He shared beers with Jim Clark and the Porsche 917’s maiden race victory with Jo Siffert, but slipped away from motor racing to embrace conventional civilian life. Kurt Ahrens remains one of our sport’s overlooked success stories
writer Jack Phillips
“Do you know what he looks like?” I’m asked. “Yes. No. Well, I did.” I reply.
Looking up to the popular and part-packed Paddock Hill bank I’m pointed towards a man standing alone in the bank holiday sunshine, arms crossed beneath a jumper slung over his now-wider shoulders. There’s no swarm of selfie-hunters; he’s indistinguishable but for the Grand Prix Drivers Club cap in his hand – a cap he proudly prods, shuffles around and holds throughout our impromptu hour together.
Kurt Ahrens is not necessarily a name that trips off the tongue of die-hard motor sport aficionados, but the 76-year-old competed in one of the most famous sports cars of all time and witnessed racing history in the making.
Almost 50 years after walking away from the sport to pursue a conventional life, Ahrens is at Brands Hatch to help begin Formula Junior’s diamond jubilee world tour with Howden Ganley, Sir John Whitmore and others at the new ‘Legends of Brands Hatch’ Superprix.
“It’s quite emotional seeing these cars racing again,” he says, sitting in the Formula Junior hospitality tent while Lotus 22s rumble by. “It brings back many happy memories. I’ve met drivers again like Trevor Taylor, who I drove with at the beginning of my career.”
Emotional doesn’t quite do the visit justice. The memory of Jo Siffert still hangs over the circuit, 45 years after his fatal crash at Hawthorn. Ahrens and Siffert raced together and they won together, breaking the Porsche 917’s duck in Austria in 1969.
“It’s the first time I have been back for more than 40 years,” he says, forcing out a smile. “I wanted to put a wreath of flowers and a Swiss flag at the spot – it gave me goose bumps. It brought back sad memories, not only of Jo but Jochen Rindt and Jim Clark too. When I go to the Red Bull Ring I make sure I see the monument of Jochen. At Hockenheim I see Jim’s, and now I have been able to remember Jo. I didn’t want to miss this opportunity.”
His memories of Clark are vivid. Kurt’s limited English (our interview is aided by Carlos, friend and interpreter) meant they couldn’t quite stretch to being friends, but being in the same paddock and on the same grids meant they got to know one another well.
“The night before he died at Hockenheim we were driving to a television studio in Mainz in my car. I sat in my Brabham and Jim had to push me onto the set; the interviewer asked me: ‘Is this your mechanic?’ I was very embarrassed and said: ‘No, no, he is twice world champion!’ It was a good joke, but probably not for Jimmy.
“Driving back I asked if he wanted to have a drink, and Jimmy said: ‘Well, you’re my driver. It’s up to you’.”
If proof was needed he pulls out from his wallet a crumpled but obviously cherished photo of them smiling with a jug of beer, his eyes reddening.
“On the way back to the hotel the car broke down and Jimmy couldn’t believe it, because it was a Mercedes! We got to a gas station and were looking for money; the owner didn’t believe Jim was a champion. He didn’t know who he was. In the end he agreed to make a deal for the oil and we made it back.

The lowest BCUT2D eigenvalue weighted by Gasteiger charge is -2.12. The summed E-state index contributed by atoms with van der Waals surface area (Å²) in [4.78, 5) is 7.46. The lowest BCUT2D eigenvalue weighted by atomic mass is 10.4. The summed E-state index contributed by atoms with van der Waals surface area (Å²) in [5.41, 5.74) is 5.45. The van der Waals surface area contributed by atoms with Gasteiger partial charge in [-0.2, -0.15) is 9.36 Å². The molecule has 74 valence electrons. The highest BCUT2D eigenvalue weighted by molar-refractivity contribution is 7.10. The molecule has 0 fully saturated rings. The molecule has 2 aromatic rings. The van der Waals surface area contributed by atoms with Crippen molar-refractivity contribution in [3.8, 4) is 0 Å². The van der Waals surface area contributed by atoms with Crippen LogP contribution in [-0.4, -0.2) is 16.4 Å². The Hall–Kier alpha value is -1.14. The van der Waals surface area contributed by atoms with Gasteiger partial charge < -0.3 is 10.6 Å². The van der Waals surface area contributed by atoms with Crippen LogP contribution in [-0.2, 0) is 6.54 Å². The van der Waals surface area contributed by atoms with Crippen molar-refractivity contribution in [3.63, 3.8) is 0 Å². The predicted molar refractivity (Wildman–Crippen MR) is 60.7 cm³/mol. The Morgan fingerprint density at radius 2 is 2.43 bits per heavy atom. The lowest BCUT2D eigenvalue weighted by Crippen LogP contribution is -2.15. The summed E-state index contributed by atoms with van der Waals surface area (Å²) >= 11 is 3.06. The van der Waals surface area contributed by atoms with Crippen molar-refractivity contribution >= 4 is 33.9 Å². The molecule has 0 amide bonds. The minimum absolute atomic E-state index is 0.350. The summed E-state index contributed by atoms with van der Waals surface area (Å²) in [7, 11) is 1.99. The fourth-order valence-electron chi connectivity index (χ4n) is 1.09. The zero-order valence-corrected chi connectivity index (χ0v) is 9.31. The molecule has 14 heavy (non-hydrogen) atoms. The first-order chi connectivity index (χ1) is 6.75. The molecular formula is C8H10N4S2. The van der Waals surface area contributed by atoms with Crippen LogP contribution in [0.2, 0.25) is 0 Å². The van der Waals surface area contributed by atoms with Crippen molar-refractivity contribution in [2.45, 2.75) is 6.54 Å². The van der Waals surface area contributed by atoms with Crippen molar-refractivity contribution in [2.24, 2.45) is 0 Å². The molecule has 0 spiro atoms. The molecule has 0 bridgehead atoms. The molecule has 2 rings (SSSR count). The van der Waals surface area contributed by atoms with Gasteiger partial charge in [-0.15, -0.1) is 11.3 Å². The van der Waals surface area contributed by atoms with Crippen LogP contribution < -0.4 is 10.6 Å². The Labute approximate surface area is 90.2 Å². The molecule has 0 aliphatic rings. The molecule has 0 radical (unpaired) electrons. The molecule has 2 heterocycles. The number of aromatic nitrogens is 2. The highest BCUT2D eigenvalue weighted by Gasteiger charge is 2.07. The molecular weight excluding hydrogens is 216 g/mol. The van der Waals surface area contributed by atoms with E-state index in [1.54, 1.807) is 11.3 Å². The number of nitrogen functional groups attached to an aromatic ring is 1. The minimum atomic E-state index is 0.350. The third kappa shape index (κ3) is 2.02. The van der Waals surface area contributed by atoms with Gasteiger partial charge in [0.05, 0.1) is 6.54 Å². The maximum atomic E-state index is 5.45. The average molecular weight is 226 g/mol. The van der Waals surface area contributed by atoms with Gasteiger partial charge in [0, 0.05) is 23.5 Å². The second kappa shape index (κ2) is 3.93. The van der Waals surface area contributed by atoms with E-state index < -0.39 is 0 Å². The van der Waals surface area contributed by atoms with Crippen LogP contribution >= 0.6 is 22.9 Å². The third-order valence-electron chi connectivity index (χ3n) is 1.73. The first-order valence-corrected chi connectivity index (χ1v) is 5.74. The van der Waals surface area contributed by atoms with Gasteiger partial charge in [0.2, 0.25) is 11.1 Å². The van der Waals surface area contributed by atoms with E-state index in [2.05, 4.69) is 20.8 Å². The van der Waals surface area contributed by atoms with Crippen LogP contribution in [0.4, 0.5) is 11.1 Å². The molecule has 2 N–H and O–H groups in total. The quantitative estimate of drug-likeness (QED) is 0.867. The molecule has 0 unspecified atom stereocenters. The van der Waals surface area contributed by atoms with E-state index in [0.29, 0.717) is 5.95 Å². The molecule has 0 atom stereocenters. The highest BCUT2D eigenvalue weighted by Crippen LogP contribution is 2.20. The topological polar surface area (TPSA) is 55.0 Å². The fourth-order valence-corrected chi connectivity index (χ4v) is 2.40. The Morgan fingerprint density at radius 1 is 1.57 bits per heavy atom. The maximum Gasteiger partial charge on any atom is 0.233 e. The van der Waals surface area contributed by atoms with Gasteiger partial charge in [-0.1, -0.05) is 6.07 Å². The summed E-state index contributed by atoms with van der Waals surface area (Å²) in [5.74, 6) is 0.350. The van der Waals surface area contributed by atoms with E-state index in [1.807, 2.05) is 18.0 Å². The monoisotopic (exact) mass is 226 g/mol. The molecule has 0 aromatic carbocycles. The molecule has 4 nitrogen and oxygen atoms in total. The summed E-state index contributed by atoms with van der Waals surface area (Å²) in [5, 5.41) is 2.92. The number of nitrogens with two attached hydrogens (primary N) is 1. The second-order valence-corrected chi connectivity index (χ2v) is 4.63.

“When we finally arrived Jimmy said to me: ‘Good luck tomorrow. My car is not so fast.’ We still don’t know what happened that day.”
By this point, 1968, Ahrens’ career had reached a pivotal crossroads. He had been working his way up the single-seater ladder and showing well against F1’s finest in F2.
“Once in F2, at Jarama, I was behind Graham Hill and on the inside of the corner there were these cones. He would make a point of hitting them so they flew back and hit me! Every lap the marshals would put them back and then – peew – he would do it again! I finished third behind Rindt and Beltoise. Graham didn’t finish.”
When his chance in the main class came it washed away in the Green Hell rain. It was a luckless endeavour, with even the Sussex wildlife against him in the build-up.
“Jack Brabham asked me to drive at the Nürburgring later that year in F1 and Caltex, my team, made an arrangement with the organisers. I had to go straight from Zandvoort to Goodwood because I had never driven the car before. There was a line of ducks crossing and I hit them; the oil lines broke and I lost all of my testing time.
“At the ’Ring I couldn’t drive on Thursday or Friday because of the weather. Saturday evening we were allowed to drive in the streaming rain for only half an hour. I was so looking forward to driving the car in the dry, and there we were in torrential rain. Imagine if I crashed in the race – the whole of Germany would have laughed. I took no risks, then the spoiler broke and started lifting the car. I didn’t realise because it had been jumping anyway! I pitted and dropped from seventh to 12th. Jackie Stewart won by four minutes. I knew then this was not my world. It was hectic; everyone was British so I couldn’t really communicate.”
Single-seaters had very much been his world until then. He had dominated the German Formula Junior championship between 1961 and 1963, beating his father (Kurt Ahrens Sr, also a racing driver) to two titles. A third was lost in court.
It’s a murky story; the most popular version is that he and the rest of the Lotus drivers were racing an ineligible engine – a 1500cc Cosworth. Ahrens remembers it differently.
“We had ordered a1500cc Cosworth engine but it was never delivered. Gerhard Mitter then accused me after I won a race near Hanover, so we had to open the engine. It was correct, but I had no mechanics so my father had to drive all the way to Cosworth to have it rebuilt.
“Then at the Nürburgring Mitter said: ‘I know you have a bigger engine’ so I told him ‘Let’s make a gentleman’s agreement: you win,
I will come second, then we will both be German champions.’ I didn’t want to have to open the engine and go back to England.
“News of our plan got to [national governing body] the ONS, I drew back to let Gerhard win and I was banned for six months, Mitter for four after an appeal. But it was from October to March anyway…”